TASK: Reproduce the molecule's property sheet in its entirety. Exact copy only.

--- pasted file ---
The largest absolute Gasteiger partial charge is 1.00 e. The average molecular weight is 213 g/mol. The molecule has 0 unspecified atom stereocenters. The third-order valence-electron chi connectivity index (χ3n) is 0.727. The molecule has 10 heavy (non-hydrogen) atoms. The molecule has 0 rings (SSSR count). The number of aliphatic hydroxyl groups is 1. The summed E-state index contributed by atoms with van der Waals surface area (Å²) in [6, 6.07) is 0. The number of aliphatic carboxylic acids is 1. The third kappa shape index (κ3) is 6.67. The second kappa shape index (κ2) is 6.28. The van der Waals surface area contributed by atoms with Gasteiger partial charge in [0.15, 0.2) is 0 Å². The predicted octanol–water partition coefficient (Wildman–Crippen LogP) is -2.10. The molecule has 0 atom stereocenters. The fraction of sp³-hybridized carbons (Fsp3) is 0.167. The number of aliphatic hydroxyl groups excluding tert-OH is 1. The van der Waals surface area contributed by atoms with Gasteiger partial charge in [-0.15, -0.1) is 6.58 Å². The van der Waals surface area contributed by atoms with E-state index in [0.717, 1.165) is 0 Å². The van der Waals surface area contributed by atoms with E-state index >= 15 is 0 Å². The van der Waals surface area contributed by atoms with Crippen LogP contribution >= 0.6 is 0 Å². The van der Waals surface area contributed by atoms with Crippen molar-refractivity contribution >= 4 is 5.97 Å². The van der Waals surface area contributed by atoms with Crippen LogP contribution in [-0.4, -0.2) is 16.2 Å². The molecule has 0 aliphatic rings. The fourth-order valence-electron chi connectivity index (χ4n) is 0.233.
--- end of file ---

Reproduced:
The largest absolute Gasteiger partial charge is 1.00 e. The average molecular weight is 213 g/mol. The molecule has 0 unspecified atom stereocenters. The third-order valence-electron chi connectivity index (χ3n) is 0.727. The molecule has 10 heavy (non-hydrogen) atoms. The molecule has 0 rings (SSSR count). The number of aliphatic hydroxyl groups is 1. The summed E-state index contributed by atoms with van der Waals surface area (Å²) in [6, 6.07) is 0. The number of aliphatic carboxylic acids is 1. The third kappa shape index (κ3) is 6.67. The second kappa shape index (κ2) is 6.28. The van der Waals surface area contributed by atoms with Gasteiger partial charge in [0.15, 0.2) is 0 Å². The predicted octanol–water partition coefficient (Wildman–Crippen LogP) is -2.10. The molecule has 0 atom stereocenters. The fraction of sp³-hybridized carbons (Fsp3) is 0.167. The number of aliphatic hydroxyl groups excluding tert-OH is 1. The van der Waals surface area contributed by atoms with Gasteiger partial charge in [-0.15, -0.1) is 6.58 Å². The van der Waals surface area contributed by atoms with E-state index in [0.717, 1.165) is 0 Å². The van der Waals surface area contributed by atoms with E-state index >= 15 is 0 Å². The van der Waals surface area contributed by atoms with Crippen LogP contribution >= 0.6 is 0 Å². The van der Waals surface area contributed by atoms with Crippen molar-refractivity contribution >= 4 is 5.97 Å². The van der Waals surface area contributed by atoms with Crippen LogP contribution in [-0.4, -0.2) is 16.2 Å². The molecule has 0 aliphatic rings. The fourth-order valence-electron chi connectivity index (χ4n) is 0.233.